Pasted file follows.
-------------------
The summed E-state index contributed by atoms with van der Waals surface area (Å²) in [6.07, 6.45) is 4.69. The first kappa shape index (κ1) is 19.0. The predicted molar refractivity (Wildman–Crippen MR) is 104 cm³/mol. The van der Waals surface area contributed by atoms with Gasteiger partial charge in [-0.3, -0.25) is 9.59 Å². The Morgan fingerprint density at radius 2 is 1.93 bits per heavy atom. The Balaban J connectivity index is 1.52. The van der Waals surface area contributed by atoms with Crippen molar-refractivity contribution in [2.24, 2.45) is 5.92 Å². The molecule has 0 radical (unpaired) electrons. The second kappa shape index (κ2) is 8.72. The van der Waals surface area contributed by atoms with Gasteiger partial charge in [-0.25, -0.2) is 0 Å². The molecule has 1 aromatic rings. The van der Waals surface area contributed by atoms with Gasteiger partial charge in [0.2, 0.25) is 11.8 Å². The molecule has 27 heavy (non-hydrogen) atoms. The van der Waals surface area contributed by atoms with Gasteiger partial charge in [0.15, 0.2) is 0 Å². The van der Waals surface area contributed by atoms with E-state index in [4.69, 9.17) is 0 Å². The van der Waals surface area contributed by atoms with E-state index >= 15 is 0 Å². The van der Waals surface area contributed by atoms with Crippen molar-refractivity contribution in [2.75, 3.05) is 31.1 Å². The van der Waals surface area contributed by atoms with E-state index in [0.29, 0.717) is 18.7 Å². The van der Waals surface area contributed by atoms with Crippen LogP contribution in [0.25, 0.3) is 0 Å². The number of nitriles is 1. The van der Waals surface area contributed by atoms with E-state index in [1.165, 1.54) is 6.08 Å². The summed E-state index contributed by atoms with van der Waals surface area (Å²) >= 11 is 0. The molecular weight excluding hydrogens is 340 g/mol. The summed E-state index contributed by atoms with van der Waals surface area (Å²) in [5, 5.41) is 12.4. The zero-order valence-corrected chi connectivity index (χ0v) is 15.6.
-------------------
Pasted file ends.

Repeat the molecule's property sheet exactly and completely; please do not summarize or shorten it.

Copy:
The summed E-state index contributed by atoms with van der Waals surface area (Å²) in [6.07, 6.45) is 4.69. The first kappa shape index (κ1) is 19.0. The predicted molar refractivity (Wildman–Crippen MR) is 104 cm³/mol. The van der Waals surface area contributed by atoms with Gasteiger partial charge in [-0.3, -0.25) is 9.59 Å². The Morgan fingerprint density at radius 2 is 1.93 bits per heavy atom. The Balaban J connectivity index is 1.52. The van der Waals surface area contributed by atoms with Crippen molar-refractivity contribution in [2.24, 2.45) is 5.92 Å². The molecule has 0 radical (unpaired) electrons. The second kappa shape index (κ2) is 8.72. The van der Waals surface area contributed by atoms with Gasteiger partial charge in [-0.25, -0.2) is 0 Å². The molecule has 1 aromatic rings. The van der Waals surface area contributed by atoms with Gasteiger partial charge in [0.2, 0.25) is 11.8 Å². The molecule has 27 heavy (non-hydrogen) atoms. The van der Waals surface area contributed by atoms with Gasteiger partial charge in [0.15, 0.2) is 0 Å². The van der Waals surface area contributed by atoms with E-state index in [4.69, 9.17) is 0 Å². The van der Waals surface area contributed by atoms with E-state index >= 15 is 0 Å². The van der Waals surface area contributed by atoms with Crippen molar-refractivity contribution in [2.75, 3.05) is 31.1 Å². The van der Waals surface area contributed by atoms with E-state index in [0.29, 0.717) is 18.7 Å². The van der Waals surface area contributed by atoms with Crippen LogP contribution in [0.25, 0.3) is 0 Å². The number of nitriles is 1. The van der Waals surface area contributed by atoms with E-state index in [1.165, 1.54) is 6.08 Å². The summed E-state index contributed by atoms with van der Waals surface area (Å²) >= 11 is 0. The molecular weight excluding hydrogens is 340 g/mol. The summed E-state index contributed by atoms with van der Waals surface area (Å²) in [5, 5.41) is 12.4. The zero-order valence-corrected chi connectivity index (χ0v) is 15.6.